Tuesday, 31 October 2017

Theatre review: Young Marx

Nicholas Hytner and Nick Starr finally unveil what they've been working on since they left the National - the Bridge Theatre, billed as the first new-built commerical theatre in London in 80 years, with a promotional drive that seems to focus much more on baked goods than you would usually expect (they're trying to make interval madeleines A Thing.) Who knows how many unused shells of theatres are knocking around London basements at the moment thanks to the tax breaks luxury developments get for including a community arts space* - Hytner and Starr picked one next to Tower Bridge to occupy and flesh out, with what looks like a very effective design: Front-of-House is a bit Expensive Hotel but the auditorium has a touch of the RST about it, with three galleries above the stalls, and what look like good sightlines from most seats and a comparatively intimate feel. The opening three productions are designed to showcase the three possible seating configurations, starting with end-on.

Opening a commercial venture by harking back to one of his biggest commercial successes at the National, Young Marx sells itself on reuniting the creative team - and some of the stars, but fortunately not that one - from One Man, Two Guvnors in another period farce.


Instead of an existing fictional plot, though, Richard Bean, this time co-writing with Clive Coleman, mines true, if unlikely-sounding historical fact. Namely that Karl Marx (Rory Kinnear) and Friedrich Engels (Oliver Chris) were based in London in the 1850s, where the former procrastinated over writing Das Kapital while running away from numerous creditors, pawning his wife's inheritance to make ends meet. The story focuses on the hyperactive Marx making enemies even within his own revolutionary cell, which he thinks includes a traitor, for which he suspects August von Willich (Nicholas Burns.)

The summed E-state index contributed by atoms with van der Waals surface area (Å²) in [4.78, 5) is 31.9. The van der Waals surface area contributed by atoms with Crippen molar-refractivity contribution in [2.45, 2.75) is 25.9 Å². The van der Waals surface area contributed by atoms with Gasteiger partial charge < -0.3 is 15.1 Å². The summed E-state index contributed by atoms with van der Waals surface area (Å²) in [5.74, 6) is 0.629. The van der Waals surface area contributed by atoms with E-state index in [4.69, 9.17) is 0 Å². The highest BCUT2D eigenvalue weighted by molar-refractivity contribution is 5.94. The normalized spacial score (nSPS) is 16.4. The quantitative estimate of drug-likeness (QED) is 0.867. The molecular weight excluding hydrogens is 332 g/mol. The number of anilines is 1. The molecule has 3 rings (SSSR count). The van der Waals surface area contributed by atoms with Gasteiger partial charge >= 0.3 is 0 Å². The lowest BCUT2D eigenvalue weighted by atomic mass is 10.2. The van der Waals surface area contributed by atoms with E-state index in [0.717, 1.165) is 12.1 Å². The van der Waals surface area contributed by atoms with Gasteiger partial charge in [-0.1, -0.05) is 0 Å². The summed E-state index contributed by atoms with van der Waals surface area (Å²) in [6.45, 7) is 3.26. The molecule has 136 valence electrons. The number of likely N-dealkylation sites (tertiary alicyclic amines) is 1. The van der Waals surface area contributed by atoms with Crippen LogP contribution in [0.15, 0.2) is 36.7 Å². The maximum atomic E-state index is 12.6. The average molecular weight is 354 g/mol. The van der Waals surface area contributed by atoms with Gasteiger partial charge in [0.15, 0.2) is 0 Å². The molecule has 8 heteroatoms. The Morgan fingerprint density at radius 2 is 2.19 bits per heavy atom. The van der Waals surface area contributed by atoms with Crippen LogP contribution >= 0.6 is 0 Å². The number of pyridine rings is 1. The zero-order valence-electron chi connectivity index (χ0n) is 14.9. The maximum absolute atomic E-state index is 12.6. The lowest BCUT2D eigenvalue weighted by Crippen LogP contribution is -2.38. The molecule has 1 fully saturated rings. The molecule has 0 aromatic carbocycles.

He's no more in control of his home life, where his marriage to Jenny (Nancy Carroll) is falling apart, while Dr Schmidt (Tony Jayawardena) is ill-equipped to cure their son of what is clearly a terminal case of Period Drama Cough. In a design that has hints of all three spaces Hytner worked in at the National, Mark Thompson creates a beautifully grungy set that's like a smaller version of what you might see in the Olivier: A large building on a revolve, turning to expose new rooms and changing Soho alleyways, topped by a London skyline billowing smoke.


It looks great and Kinnear leads the cast with great energy, climbing up walls and chimneys, and regularly hiding in a cupboard whenever there's a knock at the door. He needs this amount of comic energy to keep the audience on-side, as his Marx is deeply unsympathetic: Quite apart from stealing from his wife and scrounging from his best friend he's having an affair with the maid Nym (Laura Elphinstone,) and when he gets her pregnant makes Engels claim to be the father. Carroll offers strong support and a touch of real heartbreak as Jenny, and Chris a heart to contrast with Marx's fire as Engels. Eben Figueiredo is lovable as the earnest and put-upon Konrad Schramm, and Duncan Wisbey has a memorable cameo as another of Victorian London's most influential thinkers.


And yet, and perhaps not surprisingly for a Richard Bean play, it feels soulless. On the one hand it sometimes tries too desperately for laughs - a French terrorist is a cliché straight out of 'Allo 'Allo, giving Miltos Yerolemou very little to work with other than "'ow you say?" On the other the comedy and pathos jar with each other, neither winning out. Most of all, I rarely felt like the fact that this is Karl Marx mattered; he regularly goes off on rants about his beliefs but the story doesn't tie in much with them. Only in a funeral scene, where he asks the gravedigger to join the mourners because her effort matters, do we see the man and the politics truly come together dramatically. It's a heart I could have done with much more of, the entertaining efforts of cast and creatives not quite enough to draw me in most of the time.

Young Marx by Richard Bean and Clive Coleman is booking until the 31st of December at the Bridge Theatre (3 Potters Fields Park, next to the South end of Tower Bridge.)

Running time: 2 hours 20 minutes including interval.

Photo credit? Manuel Harlan.

*as far as I can tell there's no provision for these arts spaces to actually be used, which seems a pretty major loophole and the reason you keep hearing about brand new theatre spaces gathering dust; the King's Head is relocating to another of them soon.

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